Excerpts from an interview with Frontline/World on 10 May, 2007.

Like thousands of Asians, Mahmood Mamdani was expelled from Uganda in 1972, having returned to the country after completing graduate work in the United States. He sought asylum in Britain and eventually moved to New York, where he is the Herbert Lehman Professor of Government and a professor of anthropology at Columbia University.

Mamdani and his wife, filmmaker Mira Nair, spend part of their summers in Uganda, where they have a home. During my trip, the couple spoke to me about their experiences living in the country. Mamdani told me that he noticed a difference between the new wave of Indian immigrants to Uganda, and those who have returned after being expelled.

Nair, who was born in India, and is the director of such movies as ‘Monsoon Wedding’ and more recently ‘The Namesake’, runs a workshop in Kampala called Maisha, which means ‘life’ in Kiswahili. She began the project in 2005 to bring together and train aspiring filmmakers from South Asia and East Africa. Part of the film lab’s aim is to encourage better cross-cultural ties between the two ethnic groups.

Excerpts From an Interview with Mahmood Mamdani

Omar Sachedina: How significant are Asians to Uganda’s economy?

I’m sure, if their contribution was around 20 percent in 1972, it is probably half or less than half of that today. Also, Asians are not that critical in the export-import sector because the largest source of foreign exchange — after foreign aid — is remittances from Ugandans abroad, of which there are very few Asians.

Could there be another expulsion like that of the 1970s?

I don’t think so, partly because there is a vibrant black Ugandan middle class, an industrial class in a sense. And even though about 95 percent of the Asian population in Uganda today is of very recent origin, [Asians] have come here basically in different phases. Phase one was brought in by Amin. These were professionals, even judges.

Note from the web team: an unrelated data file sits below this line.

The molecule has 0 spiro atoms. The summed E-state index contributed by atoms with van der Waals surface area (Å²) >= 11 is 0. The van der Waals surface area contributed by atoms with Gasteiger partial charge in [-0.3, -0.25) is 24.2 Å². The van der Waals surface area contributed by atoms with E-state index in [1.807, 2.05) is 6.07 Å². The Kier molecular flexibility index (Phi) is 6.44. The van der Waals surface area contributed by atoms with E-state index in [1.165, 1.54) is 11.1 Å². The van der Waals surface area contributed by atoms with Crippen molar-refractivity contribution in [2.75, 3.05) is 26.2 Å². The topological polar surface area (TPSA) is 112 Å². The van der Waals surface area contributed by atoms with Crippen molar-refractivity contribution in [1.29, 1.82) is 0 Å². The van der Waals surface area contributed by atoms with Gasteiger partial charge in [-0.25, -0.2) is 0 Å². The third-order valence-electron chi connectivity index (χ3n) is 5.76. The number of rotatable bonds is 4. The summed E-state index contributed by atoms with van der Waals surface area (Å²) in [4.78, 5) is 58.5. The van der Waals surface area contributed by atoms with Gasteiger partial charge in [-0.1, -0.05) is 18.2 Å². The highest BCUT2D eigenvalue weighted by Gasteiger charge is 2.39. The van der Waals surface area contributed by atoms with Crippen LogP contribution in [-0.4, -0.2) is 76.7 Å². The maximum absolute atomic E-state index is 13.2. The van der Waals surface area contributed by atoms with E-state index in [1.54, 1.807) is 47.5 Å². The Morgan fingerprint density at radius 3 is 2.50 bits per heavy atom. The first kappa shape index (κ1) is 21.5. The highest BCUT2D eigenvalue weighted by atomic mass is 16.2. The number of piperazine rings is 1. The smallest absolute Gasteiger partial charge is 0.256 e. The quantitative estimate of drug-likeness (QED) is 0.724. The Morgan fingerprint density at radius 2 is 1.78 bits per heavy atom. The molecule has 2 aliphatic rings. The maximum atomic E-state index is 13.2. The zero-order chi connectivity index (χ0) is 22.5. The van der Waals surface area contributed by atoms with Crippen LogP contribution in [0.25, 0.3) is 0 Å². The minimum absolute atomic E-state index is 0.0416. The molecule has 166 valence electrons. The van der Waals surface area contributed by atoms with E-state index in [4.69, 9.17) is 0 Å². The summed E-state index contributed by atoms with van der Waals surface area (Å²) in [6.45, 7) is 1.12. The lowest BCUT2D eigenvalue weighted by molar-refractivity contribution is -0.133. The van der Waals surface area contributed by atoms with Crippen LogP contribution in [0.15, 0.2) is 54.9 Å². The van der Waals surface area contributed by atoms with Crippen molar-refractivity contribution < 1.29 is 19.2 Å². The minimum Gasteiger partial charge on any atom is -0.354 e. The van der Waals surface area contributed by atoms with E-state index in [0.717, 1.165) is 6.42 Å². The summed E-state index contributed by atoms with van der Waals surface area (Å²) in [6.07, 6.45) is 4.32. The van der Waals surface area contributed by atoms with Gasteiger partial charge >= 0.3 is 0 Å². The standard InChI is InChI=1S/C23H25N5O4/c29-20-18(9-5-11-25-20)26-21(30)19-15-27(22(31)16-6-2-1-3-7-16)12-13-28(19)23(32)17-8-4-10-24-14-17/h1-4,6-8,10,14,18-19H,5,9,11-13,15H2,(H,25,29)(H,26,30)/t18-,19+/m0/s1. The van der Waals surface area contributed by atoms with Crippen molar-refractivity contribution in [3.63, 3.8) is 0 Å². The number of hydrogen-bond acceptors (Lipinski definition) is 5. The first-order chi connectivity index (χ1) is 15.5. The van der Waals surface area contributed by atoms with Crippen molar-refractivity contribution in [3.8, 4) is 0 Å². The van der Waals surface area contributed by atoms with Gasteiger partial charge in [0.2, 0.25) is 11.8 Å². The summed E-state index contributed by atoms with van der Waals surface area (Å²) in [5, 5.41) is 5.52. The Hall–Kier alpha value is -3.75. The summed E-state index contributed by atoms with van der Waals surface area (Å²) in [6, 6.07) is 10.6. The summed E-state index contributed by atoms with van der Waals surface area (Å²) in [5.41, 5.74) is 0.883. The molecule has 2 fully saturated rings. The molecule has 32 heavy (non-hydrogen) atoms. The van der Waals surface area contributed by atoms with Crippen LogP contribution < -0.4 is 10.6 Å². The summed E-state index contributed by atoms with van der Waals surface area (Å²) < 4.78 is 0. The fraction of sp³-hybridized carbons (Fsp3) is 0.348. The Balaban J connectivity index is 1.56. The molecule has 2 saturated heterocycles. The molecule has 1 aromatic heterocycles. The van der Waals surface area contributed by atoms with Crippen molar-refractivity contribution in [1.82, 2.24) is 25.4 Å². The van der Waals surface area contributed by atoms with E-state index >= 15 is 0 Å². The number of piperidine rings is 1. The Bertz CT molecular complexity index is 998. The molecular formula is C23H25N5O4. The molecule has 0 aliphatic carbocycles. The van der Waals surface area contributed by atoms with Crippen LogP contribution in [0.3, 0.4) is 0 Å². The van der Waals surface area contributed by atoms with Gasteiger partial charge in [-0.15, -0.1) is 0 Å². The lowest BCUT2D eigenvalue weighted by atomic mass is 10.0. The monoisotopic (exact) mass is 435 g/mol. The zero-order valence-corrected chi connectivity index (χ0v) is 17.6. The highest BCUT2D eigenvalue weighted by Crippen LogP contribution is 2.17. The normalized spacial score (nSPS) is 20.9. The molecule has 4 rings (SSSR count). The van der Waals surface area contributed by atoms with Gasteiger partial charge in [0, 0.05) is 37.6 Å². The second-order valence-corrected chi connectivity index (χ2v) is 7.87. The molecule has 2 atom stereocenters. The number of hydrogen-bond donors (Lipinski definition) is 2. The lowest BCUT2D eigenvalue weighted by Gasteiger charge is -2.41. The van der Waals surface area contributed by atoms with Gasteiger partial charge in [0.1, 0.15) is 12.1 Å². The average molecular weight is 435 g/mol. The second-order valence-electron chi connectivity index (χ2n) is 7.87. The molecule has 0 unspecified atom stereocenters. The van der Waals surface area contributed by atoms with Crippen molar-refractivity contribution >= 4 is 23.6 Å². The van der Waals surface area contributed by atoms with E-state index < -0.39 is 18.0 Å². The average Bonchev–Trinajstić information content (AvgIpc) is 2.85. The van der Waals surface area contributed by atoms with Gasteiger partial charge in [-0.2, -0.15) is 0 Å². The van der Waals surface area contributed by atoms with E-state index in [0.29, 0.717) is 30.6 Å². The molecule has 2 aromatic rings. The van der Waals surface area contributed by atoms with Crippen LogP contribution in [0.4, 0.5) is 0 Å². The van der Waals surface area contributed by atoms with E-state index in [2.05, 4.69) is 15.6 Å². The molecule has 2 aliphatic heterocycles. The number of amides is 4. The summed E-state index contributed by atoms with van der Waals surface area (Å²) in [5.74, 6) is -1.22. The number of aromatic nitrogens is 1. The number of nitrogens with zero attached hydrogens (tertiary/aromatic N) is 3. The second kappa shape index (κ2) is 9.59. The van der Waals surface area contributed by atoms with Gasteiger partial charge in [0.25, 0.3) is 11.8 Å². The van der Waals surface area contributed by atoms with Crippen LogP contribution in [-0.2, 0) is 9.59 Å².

Phase two — and the most important phase — came after the return of properties in 1986 and the relative openness of President Museveni’s government, and the corruption among public sector officials. Most [Asians], I imagine [during this phase], arrived through corruption, getting access to permits and visas by buying them rather than through the legal application process. But the big difference is that in the period before 1972, the Ugandan Asian population — even though it had been here for nearly a half century — was educated in, worshipped in, played in and lived life in highly racialized institutions.

Schools were racialized. You went to an Indian school or a European school or an African school, as they were called at that time. Playgrounds were racialized; mosques were racialized; temples were racialized. Today that’s not the case. One of the key outcomes of the expulsion is that, no matter how temporary the post-1986 Ugandan Asians think they are — no matter how much they think that this is a launching pad for going to the West — once they give birth to kids over here and the kids go to school, there is no Indian school. You have to go to the same school and read the same curriculum as the vast majority of Ugandan kids. And so there’s a very different socialization process. What comes out of that socialization process is a kid who is far more homogenized and [shaped like the others] and a far more standard product. You get a far more Ugandan kid in a certain way than was the case in the decade after independence.

Is there a difference between the ways Asians who’ve left and come back and those who are newly arriving from India and Pakistan are treating Africans?

Sure, there is a distinction. The pre-1972 Asians who returned are different in many ways. First of all, they are, by and large, wealthy. And the racism is more rampant the lower down the socioeconomic scale you go, simply because those who are wealthy know they’re living a life of privilege because of the wealth that they have. Those whose socioeconomic circumstances or education are no different from that of their Ugandan neighbours, even though they are paid more than two or three times the amount of money [as their Ugandan counterparts], somehow have to convince themselves that they deserve it. This attempt at conviction is a very easy route to racism — to think that they’re better because their skin colour is different, or because they’re from India or whatever.

There’s a second difference also, which is the experience of the expulsion. Those who were expelled and came back later on went mainly to Britain or to the West. They’ve also experienced racism in the West, so they have a different, altered view of the world. And they know what the consequence of racism can be here and what the options are outside.